On July 11, 1941, President Roosevelt appointed William “Wild Bill” Donovan to head up a civilian intelligence-gathering organization. And the face of American intelligence would change forever.

An Unorganized Intelligence Scene

Before World War II, the United States had no national intelligence apparatus. Intelligence gathering was strictly on an ad hoc basis with no sharing of information between government entities.

So, at the start of the war, President Franklin Roosevelt was forced to rely on his circle of friends. His friends would travel to Europe and report on what they found directly to him. One of those people was Wild Bill Donovan. He had been awarded the Medal of Honor in WWI and although a political rival, he was a trusted friend of Roosevelt (something quite unimaginable by today’s standards).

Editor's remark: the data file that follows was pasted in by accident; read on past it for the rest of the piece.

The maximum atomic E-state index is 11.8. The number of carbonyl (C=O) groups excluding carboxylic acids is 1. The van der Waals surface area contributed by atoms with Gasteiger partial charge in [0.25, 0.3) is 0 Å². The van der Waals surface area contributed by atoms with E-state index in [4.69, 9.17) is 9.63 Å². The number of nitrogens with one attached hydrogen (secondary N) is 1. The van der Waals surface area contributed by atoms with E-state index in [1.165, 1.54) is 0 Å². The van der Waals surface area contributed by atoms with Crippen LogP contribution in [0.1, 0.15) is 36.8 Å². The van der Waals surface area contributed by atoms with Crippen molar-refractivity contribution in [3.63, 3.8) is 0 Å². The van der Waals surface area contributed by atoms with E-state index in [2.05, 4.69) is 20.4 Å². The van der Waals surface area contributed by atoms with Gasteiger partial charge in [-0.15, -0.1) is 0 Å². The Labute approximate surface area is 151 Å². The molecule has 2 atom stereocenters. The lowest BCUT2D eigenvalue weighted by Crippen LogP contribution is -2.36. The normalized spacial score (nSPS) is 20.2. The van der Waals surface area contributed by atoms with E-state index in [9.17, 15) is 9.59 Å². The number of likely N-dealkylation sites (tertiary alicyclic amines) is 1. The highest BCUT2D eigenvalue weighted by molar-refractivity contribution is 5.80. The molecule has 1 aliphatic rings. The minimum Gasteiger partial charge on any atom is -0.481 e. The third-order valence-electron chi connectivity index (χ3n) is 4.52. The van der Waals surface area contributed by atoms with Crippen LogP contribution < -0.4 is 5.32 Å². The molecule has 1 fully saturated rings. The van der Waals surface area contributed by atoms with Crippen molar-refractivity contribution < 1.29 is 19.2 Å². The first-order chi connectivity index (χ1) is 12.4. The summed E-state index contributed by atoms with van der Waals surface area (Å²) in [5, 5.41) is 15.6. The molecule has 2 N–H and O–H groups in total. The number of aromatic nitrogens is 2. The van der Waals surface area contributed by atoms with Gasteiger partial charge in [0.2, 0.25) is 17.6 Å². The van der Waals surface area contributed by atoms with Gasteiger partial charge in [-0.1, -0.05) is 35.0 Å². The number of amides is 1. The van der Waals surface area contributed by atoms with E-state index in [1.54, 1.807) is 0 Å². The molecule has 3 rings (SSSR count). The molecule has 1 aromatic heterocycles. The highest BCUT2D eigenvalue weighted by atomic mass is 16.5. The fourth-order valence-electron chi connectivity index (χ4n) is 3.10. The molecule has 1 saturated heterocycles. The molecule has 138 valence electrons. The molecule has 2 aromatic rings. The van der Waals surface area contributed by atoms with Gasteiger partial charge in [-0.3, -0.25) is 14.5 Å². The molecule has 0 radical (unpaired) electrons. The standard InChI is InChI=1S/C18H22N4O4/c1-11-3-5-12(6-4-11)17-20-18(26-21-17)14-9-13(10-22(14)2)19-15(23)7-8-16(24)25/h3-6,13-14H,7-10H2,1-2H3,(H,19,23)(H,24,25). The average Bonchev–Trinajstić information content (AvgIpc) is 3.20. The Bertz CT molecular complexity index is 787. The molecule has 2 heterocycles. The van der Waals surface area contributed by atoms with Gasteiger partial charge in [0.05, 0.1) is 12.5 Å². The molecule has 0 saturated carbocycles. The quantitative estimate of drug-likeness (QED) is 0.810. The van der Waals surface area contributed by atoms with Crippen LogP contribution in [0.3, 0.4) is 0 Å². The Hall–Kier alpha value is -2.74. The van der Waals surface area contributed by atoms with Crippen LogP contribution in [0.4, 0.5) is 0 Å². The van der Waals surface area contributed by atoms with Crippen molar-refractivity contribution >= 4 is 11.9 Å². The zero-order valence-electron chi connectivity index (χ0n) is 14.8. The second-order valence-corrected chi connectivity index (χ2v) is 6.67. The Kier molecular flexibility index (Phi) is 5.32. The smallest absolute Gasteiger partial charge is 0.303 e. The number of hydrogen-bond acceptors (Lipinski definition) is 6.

Nevertheless, FDR was searching for more effective ways to gather intelligence to protect American interests in Europe and the Pacific.